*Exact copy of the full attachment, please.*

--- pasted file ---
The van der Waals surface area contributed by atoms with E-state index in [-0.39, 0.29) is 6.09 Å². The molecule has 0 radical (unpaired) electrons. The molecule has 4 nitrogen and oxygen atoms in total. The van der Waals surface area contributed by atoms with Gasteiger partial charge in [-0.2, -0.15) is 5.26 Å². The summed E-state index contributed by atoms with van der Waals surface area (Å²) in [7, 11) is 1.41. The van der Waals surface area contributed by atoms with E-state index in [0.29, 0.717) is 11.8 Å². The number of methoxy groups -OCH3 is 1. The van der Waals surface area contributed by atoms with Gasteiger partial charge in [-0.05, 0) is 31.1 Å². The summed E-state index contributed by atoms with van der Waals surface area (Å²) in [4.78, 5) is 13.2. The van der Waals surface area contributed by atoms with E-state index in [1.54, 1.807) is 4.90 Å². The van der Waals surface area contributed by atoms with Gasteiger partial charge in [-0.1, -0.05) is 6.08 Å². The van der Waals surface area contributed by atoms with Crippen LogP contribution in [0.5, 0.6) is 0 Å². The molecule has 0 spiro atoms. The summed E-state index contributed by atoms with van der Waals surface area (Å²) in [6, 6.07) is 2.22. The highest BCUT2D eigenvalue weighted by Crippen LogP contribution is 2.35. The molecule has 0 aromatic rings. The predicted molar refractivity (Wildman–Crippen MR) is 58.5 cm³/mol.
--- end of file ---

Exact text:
The van der Waals surface area contributed by atoms with E-state index in [-0.39, 0.29) is 6.09 Å². The molecule has 0 radical (unpaired) electrons. The molecule has 4 nitrogen and oxygen atoms in total. The van der Waals surface area contributed by atoms with Gasteiger partial charge in [-0.2, -0.15) is 5.26 Å². The summed E-state index contributed by atoms with van der Waals surface area (Å²) in [7, 11) is 1.41. The van der Waals surface area contributed by atoms with E-state index in [0.29, 0.717) is 11.8 Å². The number of methoxy groups -OCH3 is 1. The van der Waals surface area contributed by atoms with Gasteiger partial charge in [-0.05, 0) is 31.1 Å². The summed E-state index contributed by atoms with van der Waals surface area (Å²) in [4.78, 5) is 13.2. The van der Waals surface area contributed by atoms with E-state index in [1.54, 1.807) is 4.90 Å². The van der Waals surface area contributed by atoms with Gasteiger partial charge in [-0.1, -0.05) is 6.08 Å². The van der Waals surface area contributed by atoms with Crippen LogP contribution in [0.5, 0.6) is 0 Å². The molecule has 0 spiro atoms. The summed E-state index contributed by atoms with van der Waals surface area (Å²) in [6, 6.07) is 2.22. The highest BCUT2D eigenvalue weighted by Crippen LogP contribution is 2.35. The molecule has 0 aromatic rings. The predicted molar refractivity (Wildman–Crippen MR) is 58.5 cm³/mol.